It’s Mr. Frog’s birthday today!
In celebration, yesterday I took him out to Señor Wong’s (now rebranded SW Craft Bar) in downtown Saint Paul and a performance of “A Man’s Requium” by SEOP Dance Company of Korea at Ordway Performing Arts. The subject of the performance was not particularly celebratory (oh death!), but Mr. Frog said he enjoyed it.
We came home, lit a candle for you, and finished watching the last two episodes of the first season of The Leftovers on dvd. It’s a fascinating if depressing show about a small town three years after a Rapture-type event in which millions of people worldwide simply disappeared in the blink of the eye. Unlike other versions of this story I’ve encountered that have focused on Christian morality and the idea of the faithful and salvation, this show instead is about existential uncertainty, grief, and survivors’ guilt. The first few episodes can be a bit challenging because the narrative unfolds deliberately without a lot of exposition or explanation. I like how it works though–so much that a later episode with some back story felt really out of place to me (and also unnecessary). I love the way the show unfolds characters and their interactions with each other in puzzling ways that always hint at more than is said or done in that scene.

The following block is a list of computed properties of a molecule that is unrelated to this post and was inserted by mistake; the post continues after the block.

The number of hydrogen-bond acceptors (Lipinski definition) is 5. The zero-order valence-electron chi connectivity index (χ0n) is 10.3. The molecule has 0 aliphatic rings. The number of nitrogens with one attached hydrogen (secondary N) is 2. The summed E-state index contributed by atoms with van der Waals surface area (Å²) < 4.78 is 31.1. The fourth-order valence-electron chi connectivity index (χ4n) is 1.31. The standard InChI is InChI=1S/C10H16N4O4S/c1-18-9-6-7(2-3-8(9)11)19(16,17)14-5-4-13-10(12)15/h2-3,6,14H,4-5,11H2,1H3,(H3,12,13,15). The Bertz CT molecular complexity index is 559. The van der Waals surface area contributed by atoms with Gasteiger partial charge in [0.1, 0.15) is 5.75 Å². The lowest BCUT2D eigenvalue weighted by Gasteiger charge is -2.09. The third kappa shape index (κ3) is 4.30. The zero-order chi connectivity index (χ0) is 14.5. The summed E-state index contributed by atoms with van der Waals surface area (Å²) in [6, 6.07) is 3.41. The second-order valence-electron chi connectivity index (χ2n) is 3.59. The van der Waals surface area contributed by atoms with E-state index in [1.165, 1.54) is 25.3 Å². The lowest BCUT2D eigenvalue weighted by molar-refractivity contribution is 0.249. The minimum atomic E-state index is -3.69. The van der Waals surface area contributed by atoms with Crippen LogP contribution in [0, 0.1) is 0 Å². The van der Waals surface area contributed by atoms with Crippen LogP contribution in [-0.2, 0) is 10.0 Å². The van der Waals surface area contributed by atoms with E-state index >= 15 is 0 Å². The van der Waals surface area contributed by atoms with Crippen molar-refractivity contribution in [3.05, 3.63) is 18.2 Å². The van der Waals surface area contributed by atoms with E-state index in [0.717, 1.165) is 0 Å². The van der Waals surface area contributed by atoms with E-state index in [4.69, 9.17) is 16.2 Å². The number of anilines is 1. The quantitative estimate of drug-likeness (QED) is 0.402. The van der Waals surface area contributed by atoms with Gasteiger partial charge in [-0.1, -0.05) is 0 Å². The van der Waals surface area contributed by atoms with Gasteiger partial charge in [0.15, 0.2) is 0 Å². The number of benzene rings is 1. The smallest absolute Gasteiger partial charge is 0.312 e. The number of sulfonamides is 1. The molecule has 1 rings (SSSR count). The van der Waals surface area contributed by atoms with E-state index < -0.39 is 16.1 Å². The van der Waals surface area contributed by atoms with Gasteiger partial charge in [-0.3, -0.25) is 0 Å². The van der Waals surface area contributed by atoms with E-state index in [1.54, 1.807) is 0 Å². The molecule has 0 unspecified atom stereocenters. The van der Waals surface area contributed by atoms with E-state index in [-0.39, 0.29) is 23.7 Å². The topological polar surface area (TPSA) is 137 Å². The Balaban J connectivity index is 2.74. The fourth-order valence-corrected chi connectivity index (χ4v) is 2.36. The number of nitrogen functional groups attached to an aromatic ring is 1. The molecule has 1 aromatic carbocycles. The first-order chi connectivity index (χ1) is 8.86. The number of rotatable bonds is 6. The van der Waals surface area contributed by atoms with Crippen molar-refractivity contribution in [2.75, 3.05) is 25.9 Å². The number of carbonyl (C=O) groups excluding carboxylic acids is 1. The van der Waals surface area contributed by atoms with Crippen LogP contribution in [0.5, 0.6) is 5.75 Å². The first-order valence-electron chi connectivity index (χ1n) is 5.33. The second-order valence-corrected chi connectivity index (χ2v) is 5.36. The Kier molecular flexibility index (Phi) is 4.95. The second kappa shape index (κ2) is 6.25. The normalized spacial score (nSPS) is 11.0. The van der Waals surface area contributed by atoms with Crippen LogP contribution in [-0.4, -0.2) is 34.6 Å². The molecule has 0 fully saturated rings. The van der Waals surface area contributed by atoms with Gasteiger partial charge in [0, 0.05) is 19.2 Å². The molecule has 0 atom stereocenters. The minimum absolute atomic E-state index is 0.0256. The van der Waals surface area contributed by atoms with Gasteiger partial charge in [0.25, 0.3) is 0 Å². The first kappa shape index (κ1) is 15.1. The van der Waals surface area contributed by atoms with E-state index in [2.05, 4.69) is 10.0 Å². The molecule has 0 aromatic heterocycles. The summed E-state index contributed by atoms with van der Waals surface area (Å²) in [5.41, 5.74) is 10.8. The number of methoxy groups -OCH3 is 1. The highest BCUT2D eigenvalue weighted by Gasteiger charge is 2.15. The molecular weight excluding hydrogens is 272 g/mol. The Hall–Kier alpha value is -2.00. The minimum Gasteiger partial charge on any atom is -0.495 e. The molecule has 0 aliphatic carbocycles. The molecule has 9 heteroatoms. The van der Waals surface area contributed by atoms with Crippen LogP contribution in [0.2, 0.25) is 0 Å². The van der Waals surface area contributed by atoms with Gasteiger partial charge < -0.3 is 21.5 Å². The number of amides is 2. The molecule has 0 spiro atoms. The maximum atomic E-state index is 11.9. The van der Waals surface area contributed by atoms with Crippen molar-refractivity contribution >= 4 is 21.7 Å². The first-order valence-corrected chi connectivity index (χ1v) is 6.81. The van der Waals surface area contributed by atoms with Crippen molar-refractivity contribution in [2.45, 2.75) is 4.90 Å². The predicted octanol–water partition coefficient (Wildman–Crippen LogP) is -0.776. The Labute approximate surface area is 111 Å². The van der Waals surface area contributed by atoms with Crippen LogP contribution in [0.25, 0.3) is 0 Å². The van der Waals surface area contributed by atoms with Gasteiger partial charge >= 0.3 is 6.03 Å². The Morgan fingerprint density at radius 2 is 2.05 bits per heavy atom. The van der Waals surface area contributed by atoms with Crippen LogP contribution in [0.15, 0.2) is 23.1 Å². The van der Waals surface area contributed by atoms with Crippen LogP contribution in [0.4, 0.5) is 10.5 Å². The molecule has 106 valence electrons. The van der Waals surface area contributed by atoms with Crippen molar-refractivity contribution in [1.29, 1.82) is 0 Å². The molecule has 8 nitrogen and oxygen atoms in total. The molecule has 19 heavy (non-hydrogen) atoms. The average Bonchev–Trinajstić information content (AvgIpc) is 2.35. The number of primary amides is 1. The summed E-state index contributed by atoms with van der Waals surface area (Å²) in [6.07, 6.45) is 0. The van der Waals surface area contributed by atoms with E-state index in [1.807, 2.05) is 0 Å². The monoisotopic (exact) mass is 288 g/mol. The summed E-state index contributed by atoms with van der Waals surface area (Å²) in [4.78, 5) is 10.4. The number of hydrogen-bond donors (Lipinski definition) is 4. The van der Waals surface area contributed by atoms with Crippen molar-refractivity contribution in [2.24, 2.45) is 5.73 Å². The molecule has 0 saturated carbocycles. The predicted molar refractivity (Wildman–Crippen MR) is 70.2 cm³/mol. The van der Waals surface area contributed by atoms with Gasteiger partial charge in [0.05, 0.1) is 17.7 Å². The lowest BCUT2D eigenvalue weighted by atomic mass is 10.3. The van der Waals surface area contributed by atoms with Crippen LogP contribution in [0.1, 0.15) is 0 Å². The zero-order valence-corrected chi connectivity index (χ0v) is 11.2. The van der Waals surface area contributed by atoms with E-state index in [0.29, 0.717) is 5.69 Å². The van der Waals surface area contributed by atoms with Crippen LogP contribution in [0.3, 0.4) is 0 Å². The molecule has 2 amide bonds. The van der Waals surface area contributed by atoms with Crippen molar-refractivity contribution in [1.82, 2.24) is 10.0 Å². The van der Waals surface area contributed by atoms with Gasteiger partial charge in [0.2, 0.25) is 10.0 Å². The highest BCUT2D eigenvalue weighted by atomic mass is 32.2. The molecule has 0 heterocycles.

Of course, as with many other things in my world, I saw you in a lot of this show. For one thing, it’s about loss and grief. But for another, there is the enigma of dogs in this show. From the very first episode, dogs appear as feral creatures in town. One mysterious character shoots dogs on sight and says to the main character that dogs are no longer humans’ companions. This altered presence of dogs in a human world bereft becomes a recurring theme in the show as the characters rebuild their lives in the aftermath of the mass disappearance.